As an aside, I am still absolute crap at interpreting written orders. I don't know where physicians learned to use a pen but I don't understand how, if it takes close to the same amount of time to write legibly versus illegibly, this* isn't some kind of real patient care risk. I know it's kind of a laughable quirk for a lot of people, but it could really hurt somebody if they misread it. And I don't mean someone who's been practicing with that doc forever and knows what is ordered. I mean me, as a new RN in a year and change, coming onto a unit for the first time, or a float RN. Who the hell can read these? Don't we think that should matter a *tiny* bit more? Although it'll just be my fault if I fail to follow up with the doc. Because THAT takes so much less effort than just writing a tiny bit more legibly in the first place, right? {/soapbox}

*Add - I know this isn't a particularly bad example of illegible writing. But really, if I were to hand this in as charting, would my instructor call it okay and safe, best practice?

I am really happy with my clinical so far. I don't hate maternity. I don't know if I LOVE it, at least not yet, but it has definitely been a great experience for me. First day off since clinicals started tomorrow... we had a lot of snow fall here so I think it's a perfect day to go tobogganing! Have a great weekend, everyone :)

2 comments:

JANINE said...

Lol, I just upgraded from a wrist watch to a pin-on watch during this clinical rotation as well. Glad you're not hating Maternity. I enjoyed that rotation a fair bit!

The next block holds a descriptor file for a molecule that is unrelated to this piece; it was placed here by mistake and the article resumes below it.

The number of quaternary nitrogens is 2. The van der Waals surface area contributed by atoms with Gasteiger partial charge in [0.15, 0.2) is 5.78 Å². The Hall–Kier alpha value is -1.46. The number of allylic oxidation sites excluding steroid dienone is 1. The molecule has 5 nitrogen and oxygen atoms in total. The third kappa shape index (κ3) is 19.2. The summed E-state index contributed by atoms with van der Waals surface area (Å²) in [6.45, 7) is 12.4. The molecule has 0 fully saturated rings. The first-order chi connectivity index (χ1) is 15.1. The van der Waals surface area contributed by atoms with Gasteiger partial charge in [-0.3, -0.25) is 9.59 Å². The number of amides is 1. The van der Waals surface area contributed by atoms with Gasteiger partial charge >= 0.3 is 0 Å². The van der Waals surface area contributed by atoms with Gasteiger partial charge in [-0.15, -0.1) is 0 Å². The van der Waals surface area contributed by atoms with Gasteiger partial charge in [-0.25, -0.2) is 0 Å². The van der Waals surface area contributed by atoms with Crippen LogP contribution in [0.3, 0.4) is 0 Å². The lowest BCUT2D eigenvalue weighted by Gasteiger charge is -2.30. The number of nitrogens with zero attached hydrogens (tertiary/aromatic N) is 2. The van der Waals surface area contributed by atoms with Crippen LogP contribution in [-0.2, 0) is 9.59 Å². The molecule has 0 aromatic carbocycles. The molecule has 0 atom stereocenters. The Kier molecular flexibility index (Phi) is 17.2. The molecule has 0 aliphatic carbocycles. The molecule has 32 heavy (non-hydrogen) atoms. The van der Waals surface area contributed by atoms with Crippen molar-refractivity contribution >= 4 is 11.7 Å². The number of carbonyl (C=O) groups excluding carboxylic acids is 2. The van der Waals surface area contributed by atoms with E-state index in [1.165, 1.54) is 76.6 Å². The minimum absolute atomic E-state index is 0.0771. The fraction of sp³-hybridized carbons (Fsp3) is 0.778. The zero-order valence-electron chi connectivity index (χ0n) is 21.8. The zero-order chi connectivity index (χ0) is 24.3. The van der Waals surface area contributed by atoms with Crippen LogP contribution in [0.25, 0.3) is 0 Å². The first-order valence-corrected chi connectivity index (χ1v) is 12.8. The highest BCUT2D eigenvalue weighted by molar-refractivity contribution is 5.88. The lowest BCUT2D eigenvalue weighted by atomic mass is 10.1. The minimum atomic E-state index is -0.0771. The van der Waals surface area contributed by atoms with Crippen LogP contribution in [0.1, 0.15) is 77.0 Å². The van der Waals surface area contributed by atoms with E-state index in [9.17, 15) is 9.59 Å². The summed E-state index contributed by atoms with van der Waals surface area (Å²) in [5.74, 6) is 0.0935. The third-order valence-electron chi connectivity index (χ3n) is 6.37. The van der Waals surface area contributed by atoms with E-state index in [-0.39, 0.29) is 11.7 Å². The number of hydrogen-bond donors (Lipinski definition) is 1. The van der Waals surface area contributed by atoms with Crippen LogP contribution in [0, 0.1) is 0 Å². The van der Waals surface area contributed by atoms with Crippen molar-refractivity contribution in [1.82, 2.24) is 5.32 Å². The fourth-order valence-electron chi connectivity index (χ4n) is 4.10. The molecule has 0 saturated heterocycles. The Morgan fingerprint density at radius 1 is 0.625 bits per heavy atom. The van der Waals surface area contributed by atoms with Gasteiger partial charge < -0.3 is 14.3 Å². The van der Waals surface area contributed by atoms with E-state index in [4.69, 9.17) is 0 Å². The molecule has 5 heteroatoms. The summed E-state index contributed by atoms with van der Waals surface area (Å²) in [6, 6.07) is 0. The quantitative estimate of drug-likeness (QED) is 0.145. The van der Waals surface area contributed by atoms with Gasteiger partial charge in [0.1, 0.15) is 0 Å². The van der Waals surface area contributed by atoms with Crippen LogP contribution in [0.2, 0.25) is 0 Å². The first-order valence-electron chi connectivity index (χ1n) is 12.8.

Also, doctor's handwriting is the WORST.

Cartoon Characters said...

Actually, when you are participating in a resus of a baby it is a great idea when listening for the heartbeat to always tap it out so everyone can tell what it is without you having to say. Most peds prefer this.

Have you heard any murmurs yet? they are fairly easy to hear....

You don't need to take off the vernix, it actually is a good thing to keep on baby! :) I know people like to see "clean" babies, but really, vernix is a natural baby cream and is useful... :)

Feeling fundi of large women: try gently pushing the pannis towards her head and then gently scoop in from below the mound of excess fat...usually you can palpate. :) the fundus is always in the same place and the larger women can make it difficult to locate landmarks. Same with a fetal monitor - with the larger abd - lying on her side, move the u/s piece closer to the body as opposed to out on the actual abd. :)

Ya, common c/o - illegible handwriting of MDs...where |I have worked we can refuse to carry out orders if we can't read them and will contact the MDs to clarify or to rewrite. I am a big fan of printed/standing orders.

Glad you "don't hate" maternity! :)